Becoming a Better Networker

Your business card is the most powerful and cost-effective networking tool you have. The secret is knowing when, where and how to use it to your advantage.

When to use your business card

The short answer to this is whenever you possibly can. If someone asks you what you do for a living, give them your business card. If they ask you for directions, write them on the back of your business card. If they ask you for a dollar to buy a cup of coffee, give it to them, along with your business card. There is no wrong moment to offer your business card (except perhaps at a funeral or on a hot date). The more cards you can get into circulation with your name and contact details on them, the better your call-back rate will be.

Where to use your business card

The most relevant place to offer your card is at a convention, trade show or expo, where your potential customers are all in one place. If you have a booth, hand out cards like there’s no tomorrow. Give them to your opposition as well (you never know, they may need a job one day). Give your business card to those making general enquiries. Give it to potential customers, new customers, existing customers and ex-customers. Use it wherever an opportunity presents itself and don’t worry about the expense, because, compared to the cost of other forms of advertising, your business card will pay for itself a hundred times over.

How to use your business card

Just as important as where and when you use it, the way you use your business card can make a big difference as well.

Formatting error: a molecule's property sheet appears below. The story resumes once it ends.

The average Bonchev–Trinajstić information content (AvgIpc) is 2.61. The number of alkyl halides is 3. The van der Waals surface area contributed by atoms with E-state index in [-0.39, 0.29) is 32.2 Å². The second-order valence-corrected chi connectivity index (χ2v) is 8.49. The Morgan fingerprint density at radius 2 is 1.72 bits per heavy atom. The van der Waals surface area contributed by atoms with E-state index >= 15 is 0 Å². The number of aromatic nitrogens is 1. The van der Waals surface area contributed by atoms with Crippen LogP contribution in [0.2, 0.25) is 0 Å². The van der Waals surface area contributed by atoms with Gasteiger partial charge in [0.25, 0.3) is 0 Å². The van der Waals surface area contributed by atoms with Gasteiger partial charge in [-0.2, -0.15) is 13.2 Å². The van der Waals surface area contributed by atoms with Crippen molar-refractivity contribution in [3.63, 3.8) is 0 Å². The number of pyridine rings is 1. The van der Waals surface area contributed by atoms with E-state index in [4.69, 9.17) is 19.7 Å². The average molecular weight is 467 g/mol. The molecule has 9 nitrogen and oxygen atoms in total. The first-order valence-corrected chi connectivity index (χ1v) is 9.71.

• Always have it in your top pocket or the front flap of your purse (you should be able to present it in under five seconds)
  • Keep spare copies in your glove box (you should never find yourself without a business card)
  • Always re-order your business cards before you run out, not after.
  • Keep your networking partners supplied with your cards, as they can’t recommend you if they don’t have your details.
  • Put your cards on bulletin boards in shopping centres and leave a stack with non-competing businesses in your industry who are happy to promote you.
  • Provide a card holder in situations where a vendor has agreed to display your cards on their counter.
  • If your neighbourhood has a large immigrant population, have your cards printed double-sided, with English on one side and the second language on the other.
  • One way to increase the likelihood that your card will be kept by the recipient is to hand-write something on the back beforehand, such as a discount offer or your personal mobile number.
  • However, don’t use this practice if your contact details change, as hand-written alterations on a business card are just plain tacky. Get new cards printed as soon as possible if this happens.
  • Another way to increase your card’s retention rate is to make it useful. Print something handy on the back, like a calendar or a tide chart, or better still, a discount coupon.

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